Yet the sledgehammer that my favorite soapbox hero is swinging is likely not a big part of our successes in this project. Using x technology didn’t solve people problems. Going to the cloud didn’t either. A relational database, NHibernate, or otherwise didn’t solve it. Tests, pairing, and readable code were certainly good things that we did on this project, but I noticed that the difference these items made were not obvious. We did them where they made sense. We did not do them where we agreed they were not needed.

To be perfectly clear and precise, sledgehammer topics are ones where x declares that you must do y in order to be professional, successful or likewise. You simply must do x 100 percent, 100 percent of the time!

I do actually wish some of these things were true, but the fact is that we do not live in a black and white world, foremost because at the heart of software is people, and people will always be that unknown factor. Often overlooked is the simple fact that software development rarely controls a business singlehandedly, and the business wields software like a tool, as it probably should.

For us, we wound up not having 100% unit test coverage; but we have a lot of integration tests. We didn’t pair on a lot of things, because there was just too much to get done. We’re working on going back through things after the fact and it seems fine so far. The sledgehammer might disagree. It will bite you in the future! You’ll slow down! You’ll start finding bugs too late! It won’t scale! We haven’t found any of these to be true at all. In fact, things are speeding up and the code changes have been easy refactors. We release daily and customer feedback has been good.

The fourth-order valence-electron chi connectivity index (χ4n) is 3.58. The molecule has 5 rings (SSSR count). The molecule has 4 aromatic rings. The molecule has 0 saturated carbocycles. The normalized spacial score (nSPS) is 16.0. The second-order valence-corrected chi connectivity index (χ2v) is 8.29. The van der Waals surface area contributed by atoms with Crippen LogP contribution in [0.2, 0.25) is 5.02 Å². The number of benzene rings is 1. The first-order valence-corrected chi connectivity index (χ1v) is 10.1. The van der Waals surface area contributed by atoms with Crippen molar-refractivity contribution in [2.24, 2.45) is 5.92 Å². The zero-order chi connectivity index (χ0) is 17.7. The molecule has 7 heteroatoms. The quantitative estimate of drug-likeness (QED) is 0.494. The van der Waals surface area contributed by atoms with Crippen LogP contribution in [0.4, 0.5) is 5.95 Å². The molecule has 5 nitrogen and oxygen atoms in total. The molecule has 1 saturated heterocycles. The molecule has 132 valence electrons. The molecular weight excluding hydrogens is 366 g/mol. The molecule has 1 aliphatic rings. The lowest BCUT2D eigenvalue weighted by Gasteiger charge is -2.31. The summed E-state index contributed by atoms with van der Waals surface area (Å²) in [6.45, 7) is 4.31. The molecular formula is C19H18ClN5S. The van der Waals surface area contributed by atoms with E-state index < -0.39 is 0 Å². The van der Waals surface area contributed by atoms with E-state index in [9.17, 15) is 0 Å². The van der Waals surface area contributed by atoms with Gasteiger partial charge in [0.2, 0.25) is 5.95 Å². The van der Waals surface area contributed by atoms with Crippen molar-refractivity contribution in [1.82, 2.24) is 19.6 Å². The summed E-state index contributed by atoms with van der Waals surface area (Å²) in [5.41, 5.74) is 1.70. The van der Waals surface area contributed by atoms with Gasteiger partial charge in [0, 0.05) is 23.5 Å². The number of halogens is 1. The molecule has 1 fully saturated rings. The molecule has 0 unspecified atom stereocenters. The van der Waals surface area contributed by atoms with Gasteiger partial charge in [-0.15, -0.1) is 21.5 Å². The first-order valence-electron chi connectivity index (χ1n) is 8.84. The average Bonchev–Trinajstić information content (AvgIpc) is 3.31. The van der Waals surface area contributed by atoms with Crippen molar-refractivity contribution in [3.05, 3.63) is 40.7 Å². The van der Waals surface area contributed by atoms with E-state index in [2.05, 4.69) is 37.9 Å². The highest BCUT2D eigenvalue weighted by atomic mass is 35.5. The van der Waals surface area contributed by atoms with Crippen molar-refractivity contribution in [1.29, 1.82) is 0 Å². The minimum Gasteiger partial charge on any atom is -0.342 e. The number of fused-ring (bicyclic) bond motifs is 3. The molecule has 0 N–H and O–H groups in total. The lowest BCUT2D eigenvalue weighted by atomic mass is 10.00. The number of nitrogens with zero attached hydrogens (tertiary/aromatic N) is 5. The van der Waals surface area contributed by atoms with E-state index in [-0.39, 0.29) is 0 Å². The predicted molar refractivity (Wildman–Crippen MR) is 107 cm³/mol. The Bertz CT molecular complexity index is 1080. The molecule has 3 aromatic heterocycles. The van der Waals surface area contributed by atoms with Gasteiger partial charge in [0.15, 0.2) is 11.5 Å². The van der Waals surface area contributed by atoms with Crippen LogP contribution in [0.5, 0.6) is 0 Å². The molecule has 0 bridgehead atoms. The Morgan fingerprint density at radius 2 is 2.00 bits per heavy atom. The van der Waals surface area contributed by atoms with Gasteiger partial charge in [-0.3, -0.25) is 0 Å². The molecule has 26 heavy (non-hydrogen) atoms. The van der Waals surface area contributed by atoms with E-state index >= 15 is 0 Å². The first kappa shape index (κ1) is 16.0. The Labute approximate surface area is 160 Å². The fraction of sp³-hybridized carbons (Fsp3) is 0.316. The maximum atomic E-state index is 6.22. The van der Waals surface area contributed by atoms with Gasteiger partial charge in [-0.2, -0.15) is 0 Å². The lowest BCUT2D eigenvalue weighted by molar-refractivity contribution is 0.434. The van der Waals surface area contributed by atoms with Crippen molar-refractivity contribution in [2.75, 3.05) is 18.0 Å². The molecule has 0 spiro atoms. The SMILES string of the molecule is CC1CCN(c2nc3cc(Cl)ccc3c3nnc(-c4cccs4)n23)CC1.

As it is, there really are a few things I think are maxims in software development, but they don’t swing as hard as a hammer. They’re subtle, soft and actually pretty simple. They don’t have the weight of a good profound maxim however, and perhaps that’s why people don’t use them as a weapon: Simple wins out every time If you  can’t simplify something, ask yourself if you really understand it well enough. Then reduce it again. Make it more simple. 99% of software is the maintenance and change that occurs after the first time you publish it to production. You’ll have 1000 things on your mind the next time you return to it, so keep it simple and do yourself a future favor. Low-fi first, then rough in Every time I just start coding, I stop and draw it out. I go through a lot of moleskines, but if you walk away from a conversation and you don’t draw it out, you risk the old, I thought triangle, you thought square conundrum. The Mona Lisa wasn’t painted one square at a time. Involve the customer We had so many features we fell in love with. Customers didn’t care or even notice. Some we had to get rid of and simplify in a hurry. The bottom line is in a startup, nobody’s opinion counts unless they are an actual paying customer. Communicate often, but clearly For me, morning stand-ups with the team are a must. I have to know the current status and I assume others need to know mine. Be prepared and be on point. One thing I have noticed is that when you can’t explain over IM and you jump to a call, things can become even more confusing, because people talk faster than they write. That’s the point where drawing and simplifying breaks the fog. Do it often. Trust your gut When something starts to feel heavy, or not simple, stop and regroup. When a decision starts to make you second guess things, retable the issue and make another decision. Know when you don’t know and let others know this is uncharted territory. Be honest and learn from mistakes If you’ve made a mistake, admit it and let everyone know. If you’re going to fail, fail fast and learn from it. Put something into place so that the issue cannot occur again. Ask other people when you don’t know. In the end, we built something, released and are starting the next iteration. Customers are happy. Internal teams are happy. We are learning as we go about what to build next and letting customers drive that wagon. For me personally, I’m happy that we got over a hump that was our initial launch, and I’m happy to start thinking about future features that will be really interesting to work on. Most importantly for me, and in the spirit of my epiphany post, I’m not feeling guilty about hammerish topics any longer and I simply will not do so ever again. Certainly there is always more to learn, more to apply, but it isn’t the case that one thing is going to make or break any given day, feature or project. I think I can describe it best as, while watching Chef Scott show us how to make Spätzle this morning, I remarked how it takes “a feel” to get the technique of pushing the dough correctly, and he said it just takes practice. “When you do it enough, you know when it is right and certainly when it is wrong”.  The conversation completely reminded me of something a good friend used to say to me often,  ”A good chef never needs a cookbook”. Yes, at some point you just know. You know by doing and participating. Wielding a hammer doesn’t teach people. Wielding a hammer doesn’t close the gap between not knowing and otherwise. Teach by doing. Show a good way of doing things. Be like Scott, and show this is why you do this and why you do not do that. I came to learn, please don’t hammer me. I will always try to do the same. But for now, I have to go, there are some pictures that need taking. P.S. Thanks to Ron De Las Alas, Eric Kepes and Eric Reis’ Lean Startup for the idea behind this post.